Take action now: Sleep expert unveils ultimate guide to cleaning fabric headboards 

Rex Isap, Sleep Expert and CEO at Happy Beds has shared his expert advice on cleaning fabric headboards to prevent them from becoming a breeding ground for mites, bedbugs and bacteria: 

How to clean dust off a fabric headboard:

Cleaning dust off a fabric headboard should be a regular task within your bedroom cleaning schedule; keeping on top of this will help ensure deeper dirt doesn’t build up.

Using a brush attachment, run your hoover over the surface of your fabric headboard, ensuring you’re getting into any nooks and crannies. It would be best if you did this whenever you hoover your bedroom, as well as when you change your bedding. Hoovering your fabric headboard often means dust, bacteria and any other dirt is removed quickly.

Bed With Wet Hair

How to clean a fabric headboard stain:

If you’ve noticed a stain on your fabric headboard, tackle it with a deeper clean. Lukewarm water and mild detergent are an easy stain solution at home. Apply this solution to a cloth and gently dab or rub any stains to remove them. We’d recommend cleaning stains earlier in the day, ideally in the morning, to allow plenty of time for drying before bed. Once the stain is fully dry, vacuum your headboard to remove any leftover residue.

For more difficult-to-remove stains, you can opt for a specialist fabric cleaner. Always double-check specific instructions for any cleaners you apply to your headboard, and, as we’ve mentioned, trial your product with a spot test before you carry out the full clean.

Baking soda is also a great DIY product for cleaning fabric stains. For grease-based headboard stains, you can lightly apply dry baking soda to soak up the grease. Then, clean the stain with a detergent, baking soda mixture, or your regular fabric or upholstery cleaner.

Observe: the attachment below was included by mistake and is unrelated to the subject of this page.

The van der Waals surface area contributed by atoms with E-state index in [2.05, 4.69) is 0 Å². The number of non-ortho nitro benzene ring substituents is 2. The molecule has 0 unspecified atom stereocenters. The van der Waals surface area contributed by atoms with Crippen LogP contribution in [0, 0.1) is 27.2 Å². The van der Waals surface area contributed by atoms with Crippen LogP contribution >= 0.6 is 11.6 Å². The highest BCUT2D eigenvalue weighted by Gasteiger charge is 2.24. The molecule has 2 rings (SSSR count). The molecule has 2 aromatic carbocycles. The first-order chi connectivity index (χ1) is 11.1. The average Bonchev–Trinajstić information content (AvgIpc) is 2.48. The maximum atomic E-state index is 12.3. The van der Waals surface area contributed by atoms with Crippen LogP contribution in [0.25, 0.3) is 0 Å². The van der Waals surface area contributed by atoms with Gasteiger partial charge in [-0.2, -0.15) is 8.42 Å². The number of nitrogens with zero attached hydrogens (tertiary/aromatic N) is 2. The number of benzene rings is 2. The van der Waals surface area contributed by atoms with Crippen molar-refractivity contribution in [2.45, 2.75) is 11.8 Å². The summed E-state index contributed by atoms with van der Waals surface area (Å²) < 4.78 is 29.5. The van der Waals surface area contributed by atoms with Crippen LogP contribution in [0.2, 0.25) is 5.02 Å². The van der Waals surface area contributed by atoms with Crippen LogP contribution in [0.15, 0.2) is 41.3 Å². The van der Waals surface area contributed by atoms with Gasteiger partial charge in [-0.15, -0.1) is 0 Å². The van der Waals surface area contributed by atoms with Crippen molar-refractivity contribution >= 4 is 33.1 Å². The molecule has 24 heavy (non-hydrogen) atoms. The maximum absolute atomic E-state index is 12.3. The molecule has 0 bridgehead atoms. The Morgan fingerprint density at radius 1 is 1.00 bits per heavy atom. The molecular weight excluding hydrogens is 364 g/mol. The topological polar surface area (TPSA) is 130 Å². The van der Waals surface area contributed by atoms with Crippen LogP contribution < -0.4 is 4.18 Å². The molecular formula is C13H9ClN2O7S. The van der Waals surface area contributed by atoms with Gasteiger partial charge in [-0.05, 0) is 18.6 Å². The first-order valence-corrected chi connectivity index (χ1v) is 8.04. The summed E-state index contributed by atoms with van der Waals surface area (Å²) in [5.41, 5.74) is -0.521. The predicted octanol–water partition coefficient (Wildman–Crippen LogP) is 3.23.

How to clean a white fabric headboard:

Cleaning a white or cream headboard is mostly the same as cleaning any other colour – the main difference is stains can be much more apparent on a white headboard!

For light-coloured headboards, we’d recommend taking extra care and keeping on top of regular cleaning to keep darker, more visible stains at bay. Hoover your headboard regularly and wipe it down with a damp cloth to keep it looking clean and fresh. Explore specialist fabric cleaners and spot test for stubborn stains before applying them to your headboard.

How to clean a tufted fabric headboard:

A tufted headboard is a classic upholstered style finished with indentations created by the stitching. While this offers a classic, luxurious look, it does provide more areas for dirt, dust and debris to become trapped or build up.

Bed With Wet Hair

While cleaning tufted headboards doesn’t require different instructions to regular fabric headboards, you need to be thorough when hoovering and wiping them down to ensure you’ve removed all the dirt from the indentations. As dust can build up quickly in tufted headboards, more regular vacuuming may be required to keep them looking their best.

How to clean a velvet or suede headboard:

If your fabric headboard is upholstered in velvet or suede, you’ll need extra care when cleaning it. These fabrics – suede in particular – are susceptible to water. Cleaning your suede or velvet bed and headboard with too much liquid can lead to dirty watermarks, which may be more evident than the initial stain.

Soak up as much liquid as possible with a dry cloth for wet stains or spills on a velvet or suede headboard. Then, you can use your regular cleaning solution, but blot gently rather than scrub the fabric. You can also find specialist velvet or suede cleaners to treat these fabrics.

Fishing and Feasting with GetYourGuide and Paul Whitehouse